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Joyce Gives Up Leadership Posts, Will Cooperate With Ethics Probe

This article is more than 5 years old.

A top deputy to Senate President Stanley Rosenberg relented to pressure on Friday to cooperate with an ethics investigation into allegations that he improperly used his public office to benefit his legal clients, and also agreed to relinquish his leadership posts.

Sen. Brian Joyce, a Milton Democrat and early ally of Rosenberg's in his quest to become president last year, has been under fire for the past week over alleged conflicts of interest.

Rosenberg said late Friday that he would send a letter to the State Ethics Commission requesting a full investigation into Sen. Brian Joyce's "conduct" after the Milton Democrat agreed to "temporarily and voluntarily" give up his position as assistant majority leader and chair of the influential Bills in Third Reading Committee, if asked.

Rosenberg immediately accepted, and formally asked Joyce in a letter to step down "until the matter is resolved."

In a letter to Rosenberg, Joyce also said he would cooperate with an Ethics Commission investigation, and remains confident the review will find that he "conducted himself appropriately."

Joyce has been under fire for the past week over allegations that he has used his public position as a lawmaker to push for legislation benefitting his legal clients.

The Boston Globe last Sunday published an article suggesting Joyce had "frequently blurred the lines between his public duties and his private business," including his advocacy before state regulators on behalf of Energi, a client and Peabody company that sells insurance to businesses in the energy sector.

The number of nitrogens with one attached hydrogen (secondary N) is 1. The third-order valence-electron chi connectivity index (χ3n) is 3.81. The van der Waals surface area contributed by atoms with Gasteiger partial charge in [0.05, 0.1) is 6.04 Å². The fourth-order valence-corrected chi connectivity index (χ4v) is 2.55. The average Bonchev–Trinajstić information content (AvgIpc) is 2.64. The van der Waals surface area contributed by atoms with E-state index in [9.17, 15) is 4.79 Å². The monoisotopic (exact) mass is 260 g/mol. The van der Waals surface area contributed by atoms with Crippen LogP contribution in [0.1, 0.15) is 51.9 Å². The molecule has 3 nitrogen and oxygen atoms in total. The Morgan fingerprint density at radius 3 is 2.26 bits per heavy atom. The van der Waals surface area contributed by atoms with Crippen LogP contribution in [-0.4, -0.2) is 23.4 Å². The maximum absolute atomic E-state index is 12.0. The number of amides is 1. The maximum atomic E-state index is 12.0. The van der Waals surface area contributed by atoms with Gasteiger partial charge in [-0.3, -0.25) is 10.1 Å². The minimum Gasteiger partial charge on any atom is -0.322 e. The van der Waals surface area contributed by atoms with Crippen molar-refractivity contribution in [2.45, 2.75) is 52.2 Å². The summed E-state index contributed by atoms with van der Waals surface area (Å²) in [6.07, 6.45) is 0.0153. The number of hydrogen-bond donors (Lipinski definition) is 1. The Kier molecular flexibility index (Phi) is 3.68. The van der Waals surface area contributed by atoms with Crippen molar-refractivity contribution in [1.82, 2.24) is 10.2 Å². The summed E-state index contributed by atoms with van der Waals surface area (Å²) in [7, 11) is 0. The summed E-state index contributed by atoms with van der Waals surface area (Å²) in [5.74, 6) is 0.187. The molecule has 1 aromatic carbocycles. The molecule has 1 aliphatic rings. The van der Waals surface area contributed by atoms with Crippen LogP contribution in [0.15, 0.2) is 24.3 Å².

A spokesman for Joyce could not immediately be reached for comment.

"I regret any distraction to the Senate that the allegations contained in these media stories have caused and know you will agree that conducting a fair process, which is guided by the law, is the best way to proceed," Joyce wrote to Rosenberg, according to someone who had seen the letter.

Rosenberg responded to Joyce with a letter of his own, obtained by the News Service, indicating that he would immediately seek an Ethics Commission review of the "allegations made about your conduct," and said the commission would have the "full cooperation" of the Senate in its investigation.

"I look forward to a full and fair resolution," Rosenberg wrote.

Earlier in the week, according to sources, Joyce had resisted encouragement from the president's office and other colleagues to consent to an investigation and step down from his leadership position.

Rosenberg had scheduled a Democratic caucus for Monday to discuss possible courses of actions regarding Joyce with the membership, but after the events of Friday afternoon the caucus has been cancelled.

This article was originally published on May 08, 2015.

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